Badminton pairs disqualified for trying to lose


Eight badminton players were thrown out of London 2012 yesterday after their match-fixing attempts outraged spectators and dragged the sport's Olympic tournament into farce.

Two Korean women's pairs, the Chinese top seeds and an Indonesian pair were booed off the courts at Wembley Arena on Tuesday night as they deliberately tried to lose matches so they could avoid facing stronger teams in the next round. Twelve hours later, badminton's governing body disqualified all eight following a lengthy disciplinary meeting.

The Badminton World Federation (BWF) faced sharp criticism itself after it introduced a new "round robin", or group stage, format for the Olympics and then appeared paralysed by indecision when a referee disqualified participants in one of the matches, only to then revoke the decision.

Yesterday morning, the BWF issued a terse statement saying that the South Koreans, Chinese and Indonesians had been ordered out of the Olympics for "not using one's best efforts to win a match, and conducting oneself in a manner that is clearly abusive or detrimental to the sport".

Amid disgust and dismay from paying spectators, the head of the London Games organising committee, Lord Coe, said the teams' lack of effort was "depressing" and "unacceptable".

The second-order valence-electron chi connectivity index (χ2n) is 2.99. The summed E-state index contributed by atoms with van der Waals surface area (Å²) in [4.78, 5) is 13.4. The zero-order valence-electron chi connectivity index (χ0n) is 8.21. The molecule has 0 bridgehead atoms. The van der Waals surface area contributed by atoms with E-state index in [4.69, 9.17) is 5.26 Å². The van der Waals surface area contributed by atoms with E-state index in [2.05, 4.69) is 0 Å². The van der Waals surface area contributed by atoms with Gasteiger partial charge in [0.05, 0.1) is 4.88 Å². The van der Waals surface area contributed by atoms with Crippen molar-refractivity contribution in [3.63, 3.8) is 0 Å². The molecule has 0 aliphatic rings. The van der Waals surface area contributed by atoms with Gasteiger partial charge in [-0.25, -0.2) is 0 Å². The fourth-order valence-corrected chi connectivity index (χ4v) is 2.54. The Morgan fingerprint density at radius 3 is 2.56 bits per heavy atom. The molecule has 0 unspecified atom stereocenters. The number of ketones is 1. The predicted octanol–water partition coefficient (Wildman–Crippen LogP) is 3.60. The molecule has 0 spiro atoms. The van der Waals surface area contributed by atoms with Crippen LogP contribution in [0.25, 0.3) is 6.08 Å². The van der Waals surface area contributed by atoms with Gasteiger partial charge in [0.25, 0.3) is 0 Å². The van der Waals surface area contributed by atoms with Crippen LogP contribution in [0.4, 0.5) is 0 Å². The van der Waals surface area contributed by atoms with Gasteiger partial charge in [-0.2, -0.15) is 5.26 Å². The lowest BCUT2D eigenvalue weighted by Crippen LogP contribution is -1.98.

The controversy unfolded late on Tuesday when the Chinese top seeds in the women's doubles, Yu Yang and Wang Xiaoli, and the South Koreans, Jung Kyung-eun and Kim Ha-na, began their match with both pairs having already qualified for yesterday's quarter-final. Lori Halford, 35, who had paid £40 for tickets, said: "It was immediately clear that something wasn't right. The first shot went into the net. Then the next shot went into the net. The next return went under the net. There was no speed or strength to their play.

"At first we thought the players had choked but then it started to go out on Twitter and we realised what was really going on. It was really distasteful."

The match-fixing had it roots in a surprise result earlier in the day, when China's second seeds, Tian Qing and Zhao Yunlei, lost to a Danish pair. That meant Yang and Xiaoli had to lose to the South Koreans to avoid meeting their compatriots before a potential showdown in the final.

A similar desire to avoid the hot favourites seemed apparent in the second match, between the South Korean third seeds, Ha Jung-Eun and Kim Min-Jung, and the Indonesian pair, Meiliana Juahari and Greysia Polii. Amid jeers and shouts of "get off" from the crowd, the referee Thorsten Berg at one point produced a "black card" meaning disqualification. The sanction was withdrawn after representations from coaches.